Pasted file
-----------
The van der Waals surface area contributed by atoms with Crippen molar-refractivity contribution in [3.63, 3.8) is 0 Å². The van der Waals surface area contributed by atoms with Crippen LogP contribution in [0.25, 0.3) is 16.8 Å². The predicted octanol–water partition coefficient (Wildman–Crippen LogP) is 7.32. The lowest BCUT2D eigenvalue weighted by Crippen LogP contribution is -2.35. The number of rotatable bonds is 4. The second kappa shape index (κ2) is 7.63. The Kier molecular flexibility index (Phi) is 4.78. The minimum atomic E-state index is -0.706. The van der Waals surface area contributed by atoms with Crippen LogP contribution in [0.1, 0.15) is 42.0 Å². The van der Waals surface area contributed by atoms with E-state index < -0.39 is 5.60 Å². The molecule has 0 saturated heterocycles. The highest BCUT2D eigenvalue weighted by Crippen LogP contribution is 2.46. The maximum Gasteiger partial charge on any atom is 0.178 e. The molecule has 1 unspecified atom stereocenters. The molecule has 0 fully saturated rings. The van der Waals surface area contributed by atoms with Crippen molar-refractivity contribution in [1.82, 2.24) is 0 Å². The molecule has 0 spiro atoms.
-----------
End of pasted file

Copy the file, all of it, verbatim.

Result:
The van der Waals surface area contributed by atoms with Crippen molar-refractivity contribution in [3.63, 3.8) is 0 Å². The van der Waals surface area contributed by atoms with Crippen LogP contribution in [0.25, 0.3) is 16.8 Å². The predicted octanol–water partition coefficient (Wildman–Crippen LogP) is 7.32. The lowest BCUT2D eigenvalue weighted by Crippen LogP contribution is -2.35. The number of rotatable bonds is 4. The second kappa shape index (κ2) is 7.63. The Kier molecular flexibility index (Phi) is 4.78. The minimum atomic E-state index is -0.706. The van der Waals surface area contributed by atoms with Crippen LogP contribution in [0.1, 0.15) is 42.0 Å². The van der Waals surface area contributed by atoms with E-state index < -0.39 is 5.60 Å². The molecule has 0 saturated heterocycles. The highest BCUT2D eigenvalue weighted by Crippen LogP contribution is 2.46. The maximum Gasteiger partial charge on any atom is 0.178 e. The molecule has 1 unspecified atom stereocenters. The molecule has 0 fully saturated rings. The van der Waals surface area contributed by atoms with Crippen molar-refractivity contribution in [1.82, 2.24) is 0 Å². The molecule has 0 spiro atoms.